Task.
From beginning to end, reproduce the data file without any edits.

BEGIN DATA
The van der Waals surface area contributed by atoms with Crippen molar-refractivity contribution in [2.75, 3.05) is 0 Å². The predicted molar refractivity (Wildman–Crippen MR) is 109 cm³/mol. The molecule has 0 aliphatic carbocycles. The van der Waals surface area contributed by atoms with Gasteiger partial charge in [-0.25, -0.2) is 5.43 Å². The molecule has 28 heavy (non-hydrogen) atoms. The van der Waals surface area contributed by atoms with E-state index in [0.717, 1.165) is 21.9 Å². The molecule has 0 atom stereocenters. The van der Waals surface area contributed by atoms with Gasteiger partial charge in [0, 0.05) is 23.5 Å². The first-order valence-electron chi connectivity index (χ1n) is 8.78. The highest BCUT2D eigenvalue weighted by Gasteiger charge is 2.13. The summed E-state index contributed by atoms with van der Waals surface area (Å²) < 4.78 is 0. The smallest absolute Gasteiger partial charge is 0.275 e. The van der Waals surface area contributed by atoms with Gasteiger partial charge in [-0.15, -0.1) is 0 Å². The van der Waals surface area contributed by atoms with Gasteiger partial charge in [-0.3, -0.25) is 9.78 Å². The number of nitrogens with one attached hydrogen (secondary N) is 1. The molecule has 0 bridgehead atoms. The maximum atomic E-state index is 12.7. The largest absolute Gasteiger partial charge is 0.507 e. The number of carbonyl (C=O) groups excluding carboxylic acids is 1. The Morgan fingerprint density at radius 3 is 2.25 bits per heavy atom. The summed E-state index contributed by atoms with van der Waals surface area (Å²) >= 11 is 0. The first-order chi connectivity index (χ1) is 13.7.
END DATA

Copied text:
The van der Waals surface area contributed by atoms with Crippen molar-refractivity contribution in [2.75, 3.05) is 0 Å². The predicted molar refractivity (Wildman–Crippen MR) is 109 cm³/mol. The molecule has 0 aliphatic carbocycles. The van der Waals surface area contributed by atoms with Gasteiger partial charge in [-0.25, -0.2) is 5.43 Å². The molecule has 28 heavy (non-hydrogen) atoms. The van der Waals surface area contributed by atoms with E-state index in [0.717, 1.165) is 21.9 Å². The molecule has 0 atom stereocenters. The van der Waals surface area contributed by atoms with Gasteiger partial charge in [0, 0.05) is 23.5 Å². The first-order valence-electron chi connectivity index (χ1n) is 8.78. The highest BCUT2D eigenvalue weighted by Gasteiger charge is 2.13. The summed E-state index contributed by atoms with van der Waals surface area (Å²) < 4.78 is 0. The smallest absolute Gasteiger partial charge is 0.275 e. The van der Waals surface area contributed by atoms with Gasteiger partial charge in [-0.15, -0.1) is 0 Å². The van der Waals surface area contributed by atoms with Gasteiger partial charge in [-0.3, -0.25) is 9.78 Å². The number of nitrogens with one attached hydrogen (secondary N) is 1. The molecule has 0 bridgehead atoms. The maximum atomic E-state index is 12.7. The largest absolute Gasteiger partial charge is 0.507 e. The number of carbonyl (C=O) groups excluding carboxylic acids is 1. The Morgan fingerprint density at radius 3 is 2.25 bits per heavy atom. The summed E-state index contributed by atoms with van der Waals surface area (Å²) >= 11 is 0. The first-order chi connectivity index (χ1) is 13.7.